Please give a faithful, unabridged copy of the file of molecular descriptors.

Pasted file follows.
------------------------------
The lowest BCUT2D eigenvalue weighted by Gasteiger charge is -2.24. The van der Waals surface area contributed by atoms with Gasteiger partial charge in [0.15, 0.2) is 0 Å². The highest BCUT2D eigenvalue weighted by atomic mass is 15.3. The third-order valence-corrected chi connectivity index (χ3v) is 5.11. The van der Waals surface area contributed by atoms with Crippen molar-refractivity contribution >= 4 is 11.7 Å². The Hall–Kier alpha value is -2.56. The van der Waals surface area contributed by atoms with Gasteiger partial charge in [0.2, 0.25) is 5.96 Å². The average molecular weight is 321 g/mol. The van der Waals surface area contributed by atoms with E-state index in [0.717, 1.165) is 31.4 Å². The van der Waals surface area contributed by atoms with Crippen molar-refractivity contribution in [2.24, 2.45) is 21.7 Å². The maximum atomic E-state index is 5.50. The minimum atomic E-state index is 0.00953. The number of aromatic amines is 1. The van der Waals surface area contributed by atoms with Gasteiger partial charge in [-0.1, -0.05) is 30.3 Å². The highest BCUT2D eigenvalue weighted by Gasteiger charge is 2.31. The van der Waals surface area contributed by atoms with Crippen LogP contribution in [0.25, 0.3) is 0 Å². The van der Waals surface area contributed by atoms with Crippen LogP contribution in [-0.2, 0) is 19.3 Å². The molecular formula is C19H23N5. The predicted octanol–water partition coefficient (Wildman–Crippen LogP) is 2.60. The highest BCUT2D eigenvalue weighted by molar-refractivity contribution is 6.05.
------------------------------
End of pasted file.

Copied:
The lowest BCUT2D eigenvalue weighted by Gasteiger charge is -2.24. The van der Waals surface area contributed by atoms with Gasteiger partial charge in [0.15, 0.2) is 0 Å². The highest BCUT2D eigenvalue weighted by atomic mass is 15.3. The third-order valence-corrected chi connectivity index (χ3v) is 5.11. The van der Waals surface area contributed by atoms with Crippen molar-refractivity contribution >= 4 is 11.7 Å². The Hall–Kier alpha value is -2.56. The van der Waals surface area contributed by atoms with Gasteiger partial charge in [0.2, 0.25) is 5.96 Å². The average molecular weight is 321 g/mol. The van der Waals surface area contributed by atoms with E-state index in [0.717, 1.165) is 31.4 Å². The van der Waals surface area contributed by atoms with Crippen molar-refractivity contribution in [2.24, 2.45) is 21.7 Å². The maximum atomic E-state index is 5.50. The minimum atomic E-state index is 0.00953. The number of aromatic amines is 1. The van der Waals surface area contributed by atoms with Gasteiger partial charge in [-0.1, -0.05) is 30.3 Å². The highest BCUT2D eigenvalue weighted by Gasteiger charge is 2.31. The van der Waals surface area contributed by atoms with Crippen LogP contribution in [0.25, 0.3) is 0 Å². The van der Waals surface area contributed by atoms with Crippen LogP contribution in [-0.2, 0) is 19.3 Å². The molecular formula is C19H23N5. The predicted octanol–water partition coefficient (Wildman–Crippen LogP) is 2.60. The highest BCUT2D eigenvalue weighted by molar-refractivity contribution is 6.05.